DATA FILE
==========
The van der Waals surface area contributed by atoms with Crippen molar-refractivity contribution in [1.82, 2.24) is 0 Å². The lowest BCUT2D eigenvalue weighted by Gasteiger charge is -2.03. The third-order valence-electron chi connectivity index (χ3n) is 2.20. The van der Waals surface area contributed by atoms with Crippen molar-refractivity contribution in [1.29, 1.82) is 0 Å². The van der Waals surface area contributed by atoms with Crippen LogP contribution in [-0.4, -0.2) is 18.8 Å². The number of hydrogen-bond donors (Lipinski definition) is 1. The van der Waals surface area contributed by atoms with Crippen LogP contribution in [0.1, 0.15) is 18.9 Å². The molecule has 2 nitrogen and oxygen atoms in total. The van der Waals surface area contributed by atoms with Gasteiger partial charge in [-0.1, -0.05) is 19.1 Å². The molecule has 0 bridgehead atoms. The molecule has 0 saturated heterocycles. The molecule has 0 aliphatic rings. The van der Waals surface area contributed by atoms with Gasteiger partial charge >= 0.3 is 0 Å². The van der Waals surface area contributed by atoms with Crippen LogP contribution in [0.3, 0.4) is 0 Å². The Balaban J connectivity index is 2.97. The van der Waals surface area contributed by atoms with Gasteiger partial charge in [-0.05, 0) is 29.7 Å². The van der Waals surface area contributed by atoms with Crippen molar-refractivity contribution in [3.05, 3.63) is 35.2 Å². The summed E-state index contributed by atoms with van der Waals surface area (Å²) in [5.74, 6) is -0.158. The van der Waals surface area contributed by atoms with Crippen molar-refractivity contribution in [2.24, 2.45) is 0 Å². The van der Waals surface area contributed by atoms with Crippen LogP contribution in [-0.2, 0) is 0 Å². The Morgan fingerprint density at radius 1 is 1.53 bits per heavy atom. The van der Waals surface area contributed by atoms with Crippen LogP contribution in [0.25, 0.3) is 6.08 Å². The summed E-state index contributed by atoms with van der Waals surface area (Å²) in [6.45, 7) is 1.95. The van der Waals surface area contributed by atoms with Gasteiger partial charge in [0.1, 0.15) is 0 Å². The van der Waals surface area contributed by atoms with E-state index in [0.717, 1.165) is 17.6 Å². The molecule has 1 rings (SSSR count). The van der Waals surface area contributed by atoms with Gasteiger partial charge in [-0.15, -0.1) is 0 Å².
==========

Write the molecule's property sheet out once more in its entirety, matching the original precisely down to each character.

The van der Waals surface area contributed by atoms with Crippen molar-refractivity contribution in [1.82, 2.24) is 0 Å². The lowest BCUT2D eigenvalue weighted by Gasteiger charge is -2.03. The third-order valence-electron chi connectivity index (χ3n) is 2.20. The van der Waals surface area contributed by atoms with Crippen molar-refractivity contribution in [1.29, 1.82) is 0 Å². The van der Waals surface area contributed by atoms with Crippen LogP contribution in [-0.4, -0.2) is 18.8 Å². The number of hydrogen-bond donors (Lipinski definition) is 1. The van der Waals surface area contributed by atoms with Crippen LogP contribution in [0.1, 0.15) is 18.9 Å². The molecule has 2 nitrogen and oxygen atoms in total. The van der Waals surface area contributed by atoms with Gasteiger partial charge in [-0.1, -0.05) is 19.1 Å². The molecule has 0 bridgehead atoms. The molecule has 0 saturated heterocycles. The molecule has 0 aliphatic rings. The van der Waals surface area contributed by atoms with Gasteiger partial charge >= 0.3 is 0 Å². The van der Waals surface area contributed by atoms with Crippen LogP contribution in [0.3, 0.4) is 0 Å². The Balaban J connectivity index is 2.97. The van der Waals surface area contributed by atoms with Gasteiger partial charge in [-0.05, 0) is 29.7 Å². The van der Waals surface area contributed by atoms with Crippen molar-refractivity contribution in [3.05, 3.63) is 35.2 Å². The summed E-state index contributed by atoms with van der Waals surface area (Å²) in [5.74, 6) is -0.158. The van der Waals surface area contributed by atoms with Crippen molar-refractivity contribution in [2.24, 2.45) is 0 Å². The van der Waals surface area contributed by atoms with Crippen LogP contribution in [-0.2, 0) is 0 Å². The Morgan fingerprint density at radius 1 is 1.53 bits per heavy atom. The van der Waals surface area contributed by atoms with Crippen LogP contribution in [0.25, 0.3) is 6.08 Å². The summed E-state index contributed by atoms with van der Waals surface area (Å²) in [6.45, 7) is 1.95. The van der Waals surface area contributed by atoms with Gasteiger partial charge in [0.1, 0.15) is 0 Å². The van der Waals surface area contributed by atoms with E-state index in [0.717, 1.165) is 17.6 Å². The molecule has 1 rings (SSSR count). The van der Waals surface area contributed by atoms with Gasteiger partial charge in [-0.15, -0.1) is 0 Å².